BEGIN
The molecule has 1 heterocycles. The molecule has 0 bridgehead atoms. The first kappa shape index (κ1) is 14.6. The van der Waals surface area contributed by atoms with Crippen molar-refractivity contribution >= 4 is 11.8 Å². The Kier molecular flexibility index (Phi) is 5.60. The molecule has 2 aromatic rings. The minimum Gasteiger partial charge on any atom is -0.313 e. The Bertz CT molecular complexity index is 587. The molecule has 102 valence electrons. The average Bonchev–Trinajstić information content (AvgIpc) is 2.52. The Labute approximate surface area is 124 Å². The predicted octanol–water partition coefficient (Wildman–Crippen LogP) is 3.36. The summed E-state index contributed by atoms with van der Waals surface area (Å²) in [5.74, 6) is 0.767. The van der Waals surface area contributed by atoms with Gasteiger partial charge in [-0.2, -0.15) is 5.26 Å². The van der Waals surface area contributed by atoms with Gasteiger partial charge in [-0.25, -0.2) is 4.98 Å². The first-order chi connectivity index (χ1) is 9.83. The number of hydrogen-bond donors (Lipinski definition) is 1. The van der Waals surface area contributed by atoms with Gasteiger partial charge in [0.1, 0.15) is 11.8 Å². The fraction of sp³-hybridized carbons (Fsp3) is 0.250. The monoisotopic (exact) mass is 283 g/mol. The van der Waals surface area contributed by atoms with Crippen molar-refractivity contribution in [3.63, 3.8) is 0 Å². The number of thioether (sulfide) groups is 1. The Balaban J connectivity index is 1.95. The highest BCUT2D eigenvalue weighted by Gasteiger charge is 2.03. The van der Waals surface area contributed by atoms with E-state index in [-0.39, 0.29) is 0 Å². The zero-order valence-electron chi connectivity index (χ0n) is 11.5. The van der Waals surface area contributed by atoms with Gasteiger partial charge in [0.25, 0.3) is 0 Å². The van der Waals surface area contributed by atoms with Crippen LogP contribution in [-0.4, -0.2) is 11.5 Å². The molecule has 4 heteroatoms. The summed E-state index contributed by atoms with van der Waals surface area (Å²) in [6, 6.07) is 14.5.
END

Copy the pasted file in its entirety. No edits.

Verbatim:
The molecule has 1 heterocycles. The molecule has 0 bridgehead atoms. The first kappa shape index (κ1) is 14.6. The van der Waals surface area contributed by atoms with Crippen molar-refractivity contribution >= 4 is 11.8 Å². The Kier molecular flexibility index (Phi) is 5.60. The molecule has 2 aromatic rings. The minimum Gasteiger partial charge on any atom is -0.313 e. The Bertz CT molecular complexity index is 587. The molecule has 102 valence electrons. The average Bonchev–Trinajstić information content (AvgIpc) is 2.52. The Labute approximate surface area is 124 Å². The predicted octanol–water partition coefficient (Wildman–Crippen LogP) is 3.36. The summed E-state index contributed by atoms with van der Waals surface area (Å²) in [5.74, 6) is 0.767. The van der Waals surface area contributed by atoms with Gasteiger partial charge in [-0.2, -0.15) is 5.26 Å². The van der Waals surface area contributed by atoms with Gasteiger partial charge in [-0.25, -0.2) is 4.98 Å². The first-order chi connectivity index (χ1) is 9.83. The number of hydrogen-bond donors (Lipinski definition) is 1. The van der Waals surface area contributed by atoms with Gasteiger partial charge in [0.1, 0.15) is 11.8 Å². The fraction of sp³-hybridized carbons (Fsp3) is 0.250. The monoisotopic (exact) mass is 283 g/mol. The van der Waals surface area contributed by atoms with Crippen molar-refractivity contribution in [3.63, 3.8) is 0 Å². The number of thioether (sulfide) groups is 1. The Balaban J connectivity index is 1.95. The highest BCUT2D eigenvalue weighted by Gasteiger charge is 2.03. The van der Waals surface area contributed by atoms with E-state index in [-0.39, 0.29) is 0 Å². The zero-order valence-electron chi connectivity index (χ0n) is 11.5. The van der Waals surface area contributed by atoms with Gasteiger partial charge in [0.25, 0.3) is 0 Å². The van der Waals surface area contributed by atoms with Crippen LogP contribution in [-0.4, -0.2) is 11.5 Å². The molecule has 4 heteroatoms. The summed E-state index contributed by atoms with van der Waals surface area (Å²) in [6, 6.07) is 14.5.